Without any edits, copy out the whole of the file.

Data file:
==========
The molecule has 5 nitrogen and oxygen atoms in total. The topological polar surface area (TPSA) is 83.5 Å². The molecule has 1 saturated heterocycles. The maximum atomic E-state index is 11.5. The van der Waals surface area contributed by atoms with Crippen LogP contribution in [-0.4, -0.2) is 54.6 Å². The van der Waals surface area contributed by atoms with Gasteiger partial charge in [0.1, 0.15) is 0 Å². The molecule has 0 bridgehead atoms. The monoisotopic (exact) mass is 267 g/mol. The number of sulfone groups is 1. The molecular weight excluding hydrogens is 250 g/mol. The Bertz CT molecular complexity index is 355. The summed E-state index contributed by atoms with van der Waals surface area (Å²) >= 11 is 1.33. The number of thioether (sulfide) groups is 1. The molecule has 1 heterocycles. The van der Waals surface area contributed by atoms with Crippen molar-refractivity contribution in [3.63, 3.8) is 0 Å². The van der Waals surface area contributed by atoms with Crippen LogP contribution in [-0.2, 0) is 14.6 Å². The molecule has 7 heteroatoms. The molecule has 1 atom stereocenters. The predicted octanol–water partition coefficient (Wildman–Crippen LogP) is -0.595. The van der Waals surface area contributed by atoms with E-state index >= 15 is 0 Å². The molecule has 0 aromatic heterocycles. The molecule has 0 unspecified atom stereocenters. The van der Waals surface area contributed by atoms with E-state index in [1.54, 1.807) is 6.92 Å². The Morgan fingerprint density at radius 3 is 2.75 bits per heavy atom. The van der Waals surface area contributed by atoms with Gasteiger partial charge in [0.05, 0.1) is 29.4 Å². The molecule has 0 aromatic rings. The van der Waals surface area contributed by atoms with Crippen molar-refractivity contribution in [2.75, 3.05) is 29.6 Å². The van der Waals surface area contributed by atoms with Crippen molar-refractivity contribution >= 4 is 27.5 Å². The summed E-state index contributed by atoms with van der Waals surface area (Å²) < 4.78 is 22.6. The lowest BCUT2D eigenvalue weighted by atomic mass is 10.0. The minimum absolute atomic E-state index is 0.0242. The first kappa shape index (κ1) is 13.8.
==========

The molecule has 5 nitrogen and oxygen atoms in total. The topological polar surface area (TPSA) is 83.5 Å². The molecule has 1 saturated heterocycles. The maximum atomic E-state index is 11.5. The van der Waals surface area contributed by atoms with Crippen LogP contribution in [-0.4, -0.2) is 54.6 Å². The van der Waals surface area contributed by atoms with Gasteiger partial charge in [0.1, 0.15) is 0 Å². The molecule has 0 bridgehead atoms. The monoisotopic (exact) mass is 267 g/mol. The number of sulfone groups is 1. The molecular weight excluding hydrogens is 250 g/mol. The Bertz CT molecular complexity index is 355. The summed E-state index contributed by atoms with van der Waals surface area (Å²) >= 11 is 1.33. The number of thioether (sulfide) groups is 1. The molecule has 1 heterocycles. The van der Waals surface area contributed by atoms with Crippen molar-refractivity contribution in [3.63, 3.8) is 0 Å². The van der Waals surface area contributed by atoms with Crippen LogP contribution in [-0.2, 0) is 14.6 Å². The molecule has 7 heteroatoms. The molecule has 1 atom stereocenters. The predicted octanol–water partition coefficient (Wildman–Crippen LogP) is -0.595. The van der Waals surface area contributed by atoms with E-state index >= 15 is 0 Å². The molecule has 0 aromatic heterocycles. The molecule has 0 unspecified atom stereocenters. The van der Waals surface area contributed by atoms with E-state index in [1.54, 1.807) is 6.92 Å². The Morgan fingerprint density at radius 3 is 2.75 bits per heavy atom. The van der Waals surface area contributed by atoms with Gasteiger partial charge in [0.05, 0.1) is 29.4 Å². The molecule has 0 aromatic rings. The van der Waals surface area contributed by atoms with Crippen molar-refractivity contribution in [2.75, 3.05) is 29.6 Å². The van der Waals surface area contributed by atoms with Crippen molar-refractivity contribution >= 4 is 27.5 Å². The summed E-state index contributed by atoms with van der Waals surface area (Å²) < 4.78 is 22.6. The lowest BCUT2D eigenvalue weighted by atomic mass is 10.0. The minimum absolute atomic E-state index is 0.0242. The first kappa shape index (κ1) is 13.8.